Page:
For Release: Wednesday, March 12, 2014
DEC Classifies Big Indian Acquisition to Enhance Recreational Opportunities and Protect Forested Lands
The New York State Department of Environmental Conservation (DEC) has completed a classification process for 930 acres of recently-acquired Forest Preserve lands in the Catskill Park, DEC Commissioner Joseph Martens announced today. The property, part of a larger tract of land commonly known as the Big Indian acquisition, is located on the eastern ridge of Belleayre Mountain in the Town of Shandaken, Ulster County, and adjoins the State's Belleayre Mountain Ski Center.
"Governor Cuomo is committed to expanding recreation opportunities throughout the state, and the acquisition and classification of these lands provides a great opportunity for people to enjoy the outdoors," Commissioner Martens said. "This property offers a range of year-round activities, including hunting, fishing, hiking, wildlife viewing and more. We encourage people to enjoy these lands throughout the year."
In December 2011, New York State acquired 1,200 acres on Belleayre Mountain -- the Big Indian acquisition -- to be added to the Catskill Forest Preserve. In September 2013, DEC released a draft land classification proposal as an amendment to the Catskill Park State Land Master Plan and held a public meeting to provide information, answer questions and obtain comments. After reviewing all the public comments received, DEC finalized the classification for 930 acres of the Big Indian lands. Under this classification:
- 630 acres on the eastern ridge of Belleayre Mountain, including all lands acquired east of Giggle Hollow Brook and north of the Belleayre Ridge, will be classified as wild forest and added to the Shandaken Wild Forest. This includes additional lands in Lost Clove. The draft plan had proposed to classify these lands as wilderness. However, a wild forest classification will allow several existing wood roads in that area to accommodate recreational activities such as bicycling that are permissible in wild forest. In addition, the wild forest classification will allow the development and grooming of improved cross-country ski trails on the property in close proximity to the Belleayre Mountain Ski Center. Grooming will be limited to the use of a snowmobile with a drag.
- Approximately 300 acres in Lost Clove, including the Lost Clove Trail, will be classified as wilderness and added to the Big Indian Wilderness Area. This classification will protect important natural resources and the character of these lands, while providing non-motorized or mechanized recreational use such as hiking and hunting.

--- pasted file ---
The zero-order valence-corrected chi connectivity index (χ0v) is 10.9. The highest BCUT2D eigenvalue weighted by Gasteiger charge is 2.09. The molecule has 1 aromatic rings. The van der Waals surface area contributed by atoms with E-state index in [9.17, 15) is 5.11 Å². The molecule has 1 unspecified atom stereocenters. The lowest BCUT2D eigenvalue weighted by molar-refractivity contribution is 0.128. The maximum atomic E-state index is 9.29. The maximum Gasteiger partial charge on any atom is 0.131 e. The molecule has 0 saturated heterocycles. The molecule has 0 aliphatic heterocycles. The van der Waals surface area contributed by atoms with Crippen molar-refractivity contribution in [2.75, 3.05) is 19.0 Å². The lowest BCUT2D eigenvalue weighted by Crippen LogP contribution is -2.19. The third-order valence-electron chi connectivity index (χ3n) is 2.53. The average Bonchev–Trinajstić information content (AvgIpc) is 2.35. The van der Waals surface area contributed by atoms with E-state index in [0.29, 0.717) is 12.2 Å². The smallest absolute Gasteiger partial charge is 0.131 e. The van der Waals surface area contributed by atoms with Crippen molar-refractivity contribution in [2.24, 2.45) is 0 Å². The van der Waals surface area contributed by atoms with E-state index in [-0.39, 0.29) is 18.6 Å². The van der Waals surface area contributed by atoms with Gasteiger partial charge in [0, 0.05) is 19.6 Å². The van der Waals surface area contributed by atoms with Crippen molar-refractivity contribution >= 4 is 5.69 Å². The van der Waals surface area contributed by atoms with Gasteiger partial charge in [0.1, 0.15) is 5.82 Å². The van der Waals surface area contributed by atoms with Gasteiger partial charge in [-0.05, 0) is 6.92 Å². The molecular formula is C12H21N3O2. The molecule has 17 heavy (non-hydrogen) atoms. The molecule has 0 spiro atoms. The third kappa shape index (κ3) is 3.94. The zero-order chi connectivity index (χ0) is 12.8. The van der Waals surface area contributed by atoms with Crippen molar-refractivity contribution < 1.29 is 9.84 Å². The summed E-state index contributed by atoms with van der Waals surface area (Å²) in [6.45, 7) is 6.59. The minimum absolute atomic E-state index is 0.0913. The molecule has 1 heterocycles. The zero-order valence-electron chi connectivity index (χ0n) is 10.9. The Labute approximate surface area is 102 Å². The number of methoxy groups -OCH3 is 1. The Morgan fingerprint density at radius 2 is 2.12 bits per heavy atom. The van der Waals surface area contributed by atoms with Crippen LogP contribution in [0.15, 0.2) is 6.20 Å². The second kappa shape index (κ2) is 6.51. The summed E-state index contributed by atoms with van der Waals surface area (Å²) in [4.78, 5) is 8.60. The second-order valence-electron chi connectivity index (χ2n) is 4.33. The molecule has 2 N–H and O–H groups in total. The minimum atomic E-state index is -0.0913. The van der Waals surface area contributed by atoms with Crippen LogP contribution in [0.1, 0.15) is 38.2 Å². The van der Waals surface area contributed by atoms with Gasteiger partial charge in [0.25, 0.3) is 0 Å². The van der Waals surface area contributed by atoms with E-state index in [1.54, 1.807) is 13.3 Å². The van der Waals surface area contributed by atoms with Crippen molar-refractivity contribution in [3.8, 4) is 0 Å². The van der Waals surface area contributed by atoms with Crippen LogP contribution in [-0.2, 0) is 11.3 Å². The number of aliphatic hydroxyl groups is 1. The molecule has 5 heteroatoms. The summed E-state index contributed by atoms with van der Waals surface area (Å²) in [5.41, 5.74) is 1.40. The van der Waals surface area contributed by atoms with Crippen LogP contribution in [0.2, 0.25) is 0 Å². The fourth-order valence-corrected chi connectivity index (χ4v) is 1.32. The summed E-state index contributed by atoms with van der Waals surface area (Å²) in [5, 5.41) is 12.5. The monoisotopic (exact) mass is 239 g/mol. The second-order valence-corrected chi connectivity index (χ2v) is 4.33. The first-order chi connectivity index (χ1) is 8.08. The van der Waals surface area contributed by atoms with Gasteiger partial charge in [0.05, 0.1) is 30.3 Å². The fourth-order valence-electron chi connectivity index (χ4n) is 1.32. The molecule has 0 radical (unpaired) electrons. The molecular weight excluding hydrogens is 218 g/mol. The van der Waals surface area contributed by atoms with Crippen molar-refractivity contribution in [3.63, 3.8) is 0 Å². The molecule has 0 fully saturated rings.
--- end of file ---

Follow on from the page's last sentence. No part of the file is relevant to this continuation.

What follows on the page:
As part of a draft revision of the Belleayre Mountain Ski Center's UMP, which DEC released in May of 2013, DEC also proposed to classify 270 acres of the Big Indian Acquisition as intensive use and add these lands to the Ski Center. Also under the draft UMP, 150 acres would be reclassified from intensive use to wilderness and added to the adjoining Big Indian Wilderness. These proposed revisions are still being reviewed.
DEC is responsible for managing the constitutionally protected Forest Preserve in the Catskill Park. The Catskill Park State Land Master Plan, developed by DEC, applies a classification system that ranges from wilderness to wild forest to intensive use and provides guidelines for the management of those lands. Classifications are based on the physical character of the lands and their capacity to accommodate human use, including recreational activities. The Land Master Plan also designates management units and directs DEC to develop individual unit management plans that guide management activities and public use of those units, while also ensuring the protection of natural resources. For a comprehensive explanation of state land classifications and a copy of the classification and a map of the recently classified lands visit DEC's website.
Governor Cuomo's NY Open for Fishing and Hunting Initiative is an effort to improve recreational activities for sportsmen and sportswomen and to boost tourism opportunities throughout the state. This initiative includes the streamlining of fishing and hunting licensing and reducing license fees, improved access for fishing at various sites across the state and increasing hunting opportunities in various regions. This year, Governor Cuomo unveiled the NYS Adventure License, which allows outdoor enthusiasts, boaters, anglers and hunters to consolidate their recreation licenses and benefits onto their New York State Driver's License, and the NYS Adventure License Plates, featuring nine plate designs available for free to those buying new lifetime hunting, fishing or park licenses in 2014.
In support of this initiative, this year Governor Cuomo has proposed creating 50 new land access projects to connect hunters, anglers, bird watchers and others who enjoy the outdoors to more than 380,000 acres of existing state and easement lands that have gone untapped until now. These 50 new access projects include building new boat launches, installing new hunting blinds and building new trails and parking areas. In addition, the Governor's 2014-15 budget proposes to: include $4 million to repair the state's fish hatcheries; limit the liability of landowners who allow recreational activities on their properties, which could open up vast, untapped resources for additional hunting, fishing and many other recreational pursuits; and allow crossbow hunting once again in New York State.